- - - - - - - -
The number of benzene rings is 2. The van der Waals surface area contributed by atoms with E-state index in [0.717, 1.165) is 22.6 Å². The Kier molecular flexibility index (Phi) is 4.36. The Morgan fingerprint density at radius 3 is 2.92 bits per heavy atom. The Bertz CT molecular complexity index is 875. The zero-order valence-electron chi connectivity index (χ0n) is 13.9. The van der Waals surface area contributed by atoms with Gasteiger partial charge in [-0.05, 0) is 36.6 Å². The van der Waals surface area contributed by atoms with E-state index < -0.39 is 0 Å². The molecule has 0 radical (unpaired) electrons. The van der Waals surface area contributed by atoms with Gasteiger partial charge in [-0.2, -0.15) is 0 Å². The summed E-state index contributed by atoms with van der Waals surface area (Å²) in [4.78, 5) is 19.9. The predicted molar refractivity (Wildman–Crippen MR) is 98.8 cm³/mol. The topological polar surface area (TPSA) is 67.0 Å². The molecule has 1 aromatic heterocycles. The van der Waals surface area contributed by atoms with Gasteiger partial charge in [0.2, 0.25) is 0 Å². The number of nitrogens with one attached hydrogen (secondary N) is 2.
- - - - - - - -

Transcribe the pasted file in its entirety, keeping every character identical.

The number of benzene rings is 2. The van der Waals surface area contributed by atoms with E-state index in [0.717, 1.165) is 22.6 Å². The Kier molecular flexibility index (Phi) is 4.36. The Morgan fingerprint density at radius 3 is 2.92 bits per heavy atom. The Bertz CT molecular complexity index is 875. The zero-order valence-electron chi connectivity index (χ0n) is 13.9. The van der Waals surface area contributed by atoms with Gasteiger partial charge in [-0.05, 0) is 36.6 Å². The van der Waals surface area contributed by atoms with E-state index < -0.39 is 0 Å². The molecule has 0 radical (unpaired) electrons. The van der Waals surface area contributed by atoms with Gasteiger partial charge in [-0.2, -0.15) is 0 Å². The summed E-state index contributed by atoms with van der Waals surface area (Å²) in [4.78, 5) is 19.9. The predicted molar refractivity (Wildman–Crippen MR) is 98.8 cm³/mol. The topological polar surface area (TPSA) is 67.0 Å². The molecule has 1 aromatic heterocycles. The van der Waals surface area contributed by atoms with Gasteiger partial charge in [0.2, 0.25) is 0 Å². The number of nitrogens with one attached hydrogen (secondary N) is 2.